With all the allergies popping up these days, parents who are already facing picky eating difficulties with their children are now also faced with the added obstacle of finding healthy, kid-friendly snack foods that are nut-free. There are quite a few products coming out now with the “peanut-free label”, which make it easy to identify a safe snack choice. Unfortunately, these snacks not always the healthiest and can be loaded with sugar.

Here are some ideas for quick, healthy, kid-friendly snacks (nut-free, of course) to help with this challenge. Print them out and stick them on your fridge for a quick reference when packing lunches.
  • Fruit or fruit cups (packed in water or juice)
  • Fruit sauces (such as apple) with no sugar added
  • Cut-up vegetables (baby carrots, celery, cucumber, cherry tomatoes, broccoli, etc.) with low-fat yogurt dip or hummus
  • Cheese strings
  • Yogurt cups
  • Dry cereal (nut-free, of course)
  • Air-popped Popcorn
  • Unsweetened dried fruit (raisins, dates, cranberries, etc.)
  • Crackers (with cheese)
  • Hard-boiled egg
  • Low-fat, homemade oatmeal raisin cookie
  • Guacamole or hummus with baked pita chips
  • Homemade low-fat muffin, such as carrot, oatmeal, blueberry or banana
  • Bread with pea or sunflower butter (only if label says it’s nut-free) & jam

When dealing with nut-free restrictions, it’s important to prevent cross-contamination. A good idea is to keep your “nut-free” snack products in a different cupboard than nut-containing products in your home. Cross-contamination can occur any time a nut product has come in contact with another food, a surface or your skin. If the area isn’t properly cleaned, residue can be transferred easily to a “safe” food. 

What to do when grocery shopping

When purchasing packaged foods, such as cereals and granola bars, it’s always important to read the label every time, as manufacturers can change their products at any time. 

Below are some ingredients that indicate traces of nuts in a product:
  • peanuts
  • vegetable oil (may be peanut oil)
  • mixed nuts
  • ground nuts
  • mandelonas
  • peanut butter
  • beer nuts
  • peanut oil
  • goober nuts
  • goober peas
  • peanut flour
  • artificial nuts
  • hydrolyzed peanut protein
Also, watch for labels which say: "May contain traces of nuts or peanut" and treat these products as if they contain nuts. When shopping, avoid foods that do not have a label, are in bulk bins, or are unpackaged (such as baked goods) and placed near other goods that may have nut ingredients. 

Some other potential sources of peanut are: 
  • cereals (especially granola mix)
  • granola bars
  • cookie and cake mixes
  • rice cakes
  • crackers
  • ice cream
  • and candies. 

Janine Bolton

source: Andy Sweenpole
It seems these days that everywhere you turn there is a child with some type of allergy. Gone are the days of sending peanut butter sandwiches in school lunches, and planning a birthday party can mean accommodating for a few different allergies among attendees. Eggs, dairy, and nuts are the most common food allergies.

Allergy versus Intolerance

It’s important to note that there is a difference between an allergy and an intolerance. An food intolerance is often mistaken for an allergy, and can have a variety of symptoms, often originating in the gastrointestinal tract. Intolerances do not involve the immune system, and are usually caused by an inability to digest or absorb certain foods, or components of those foods.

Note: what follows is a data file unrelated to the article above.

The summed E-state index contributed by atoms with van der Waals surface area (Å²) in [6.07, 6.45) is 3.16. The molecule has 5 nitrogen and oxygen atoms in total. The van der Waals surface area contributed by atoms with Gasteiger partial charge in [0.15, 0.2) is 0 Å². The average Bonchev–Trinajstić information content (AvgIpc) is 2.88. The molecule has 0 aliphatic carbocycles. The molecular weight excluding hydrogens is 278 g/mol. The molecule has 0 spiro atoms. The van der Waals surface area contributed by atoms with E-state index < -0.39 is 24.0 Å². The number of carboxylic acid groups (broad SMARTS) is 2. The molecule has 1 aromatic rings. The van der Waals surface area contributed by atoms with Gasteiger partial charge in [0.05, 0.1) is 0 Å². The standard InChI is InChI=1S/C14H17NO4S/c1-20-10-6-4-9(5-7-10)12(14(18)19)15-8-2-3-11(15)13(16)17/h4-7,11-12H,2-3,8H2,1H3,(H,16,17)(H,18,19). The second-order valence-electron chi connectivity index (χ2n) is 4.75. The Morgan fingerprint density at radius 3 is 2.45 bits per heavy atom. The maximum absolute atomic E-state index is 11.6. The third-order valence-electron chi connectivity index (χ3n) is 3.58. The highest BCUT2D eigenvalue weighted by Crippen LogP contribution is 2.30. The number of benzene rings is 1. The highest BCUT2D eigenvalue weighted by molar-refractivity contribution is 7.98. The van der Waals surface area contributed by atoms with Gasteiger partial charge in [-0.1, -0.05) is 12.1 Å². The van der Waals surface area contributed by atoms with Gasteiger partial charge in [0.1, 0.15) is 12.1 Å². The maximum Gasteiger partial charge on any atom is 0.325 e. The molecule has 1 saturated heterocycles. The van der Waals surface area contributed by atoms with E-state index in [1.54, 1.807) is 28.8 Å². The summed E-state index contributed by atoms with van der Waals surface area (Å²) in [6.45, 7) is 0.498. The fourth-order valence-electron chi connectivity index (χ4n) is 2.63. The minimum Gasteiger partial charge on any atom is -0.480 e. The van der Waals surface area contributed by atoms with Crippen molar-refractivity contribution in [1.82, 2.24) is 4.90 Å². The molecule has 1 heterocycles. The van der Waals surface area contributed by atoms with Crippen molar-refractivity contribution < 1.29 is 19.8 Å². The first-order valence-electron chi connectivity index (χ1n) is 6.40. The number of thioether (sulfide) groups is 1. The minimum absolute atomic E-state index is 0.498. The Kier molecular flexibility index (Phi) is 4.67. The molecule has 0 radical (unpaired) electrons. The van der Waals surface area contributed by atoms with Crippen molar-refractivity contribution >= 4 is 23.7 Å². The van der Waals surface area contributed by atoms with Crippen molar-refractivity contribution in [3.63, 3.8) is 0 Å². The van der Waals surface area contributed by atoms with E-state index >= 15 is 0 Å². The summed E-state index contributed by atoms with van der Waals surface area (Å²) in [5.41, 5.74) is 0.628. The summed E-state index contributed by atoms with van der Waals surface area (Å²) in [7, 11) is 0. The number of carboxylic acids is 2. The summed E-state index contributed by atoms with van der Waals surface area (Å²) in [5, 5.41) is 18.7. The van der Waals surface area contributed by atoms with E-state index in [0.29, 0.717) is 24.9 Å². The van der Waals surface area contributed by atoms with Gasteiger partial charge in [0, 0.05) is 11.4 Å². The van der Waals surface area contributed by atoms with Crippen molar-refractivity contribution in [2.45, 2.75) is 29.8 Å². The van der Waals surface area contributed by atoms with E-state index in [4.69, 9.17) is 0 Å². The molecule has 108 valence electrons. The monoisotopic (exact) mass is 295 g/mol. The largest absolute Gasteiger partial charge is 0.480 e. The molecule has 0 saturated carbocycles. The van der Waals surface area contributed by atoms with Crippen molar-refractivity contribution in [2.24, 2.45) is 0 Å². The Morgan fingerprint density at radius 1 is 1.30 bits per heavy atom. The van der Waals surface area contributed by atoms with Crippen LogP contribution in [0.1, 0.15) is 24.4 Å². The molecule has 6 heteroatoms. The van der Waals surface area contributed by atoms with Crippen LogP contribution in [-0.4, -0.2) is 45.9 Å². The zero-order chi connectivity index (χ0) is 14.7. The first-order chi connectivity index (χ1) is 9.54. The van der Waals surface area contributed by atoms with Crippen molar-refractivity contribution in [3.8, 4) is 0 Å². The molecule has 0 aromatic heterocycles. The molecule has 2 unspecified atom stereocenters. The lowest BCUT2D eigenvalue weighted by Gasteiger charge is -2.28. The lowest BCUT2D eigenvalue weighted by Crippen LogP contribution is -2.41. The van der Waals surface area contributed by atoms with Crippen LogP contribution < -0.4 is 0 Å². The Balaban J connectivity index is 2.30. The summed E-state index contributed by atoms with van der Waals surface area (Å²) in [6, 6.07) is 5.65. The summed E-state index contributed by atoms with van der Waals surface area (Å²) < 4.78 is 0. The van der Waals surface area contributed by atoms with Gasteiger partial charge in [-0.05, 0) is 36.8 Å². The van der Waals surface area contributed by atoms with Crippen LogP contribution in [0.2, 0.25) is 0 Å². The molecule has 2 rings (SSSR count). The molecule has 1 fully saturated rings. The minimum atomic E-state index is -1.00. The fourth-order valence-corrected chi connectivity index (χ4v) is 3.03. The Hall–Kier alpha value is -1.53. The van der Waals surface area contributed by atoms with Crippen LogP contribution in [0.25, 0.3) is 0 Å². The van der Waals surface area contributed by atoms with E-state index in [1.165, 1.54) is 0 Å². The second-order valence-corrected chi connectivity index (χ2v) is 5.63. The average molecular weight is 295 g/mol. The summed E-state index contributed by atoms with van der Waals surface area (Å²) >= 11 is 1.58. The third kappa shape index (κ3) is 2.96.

An allergy occurs when your body’s immune system overreacts to a normally harmless substance. Symptoms can vary widely in type and severity. With food allergies, it is usually the proteins in foods that cause a reaction. There are eight types of foods that are believed to cause 90% of all food allergies. They are: milk, eggs, peanuts, tree nuts, fish, shellfish, soy and wheat.

Are allergies more common today?

In a word: Yes. The CDC (Center for Disease Control) reported an increase in food allergies of about 18 percent from 1997 - 2007, especially among children. Current numbers estimate that 5-6% of children have food allergies. The reason(s) for the increase in allergies among kids isn’t clear, and many theories exist. 

One possible explanation for the rise in diagnosis of food allergies is an increase in awareness. Parents and physicians may be more likely to consider a food allergy diagnosis these days when, years ago, people may have attributed a rash or vomiting as just common illness. It didn’t always occur to people to consider food as a cause. Others attribute the increase in food allergies to the changes we’ve made to the way we grow and process foods.

One thing we do know is that most children outgrow their food allergies to milk, egg, soy, and wheat by the time they are 10 years old, and often before 5 years of age.
It is estimated that about 85% of children who are allergic to milk or eggs will outgrow their food allergy, and just about all children who are allergic to soy or wheat will outgrow their allergy, too.

According to The Food Allergy & Anaphylaxis Network, most children will outgrown their food allergies to milk, egg, soy and wheat between 5 and 10 years of age. It’s estimated that about 85% of children with allergies to milk or eggs will outgrow them, however, not all allergies are likely to be outgrown. Only about 10-20% of kids will outgrow their allergies to nuts, fish or shellfish, and therefore, these allergies are usually lifelong.

If you think your child has a food allergy, it’s important to get an allergy test done from your doctor. Eliminating foods from your child’s diet without a proper diagnosis may compromise their nutritional intake. For more information, visit www.foodallergy.org.

Janine Bolton

Sunfood Nutrition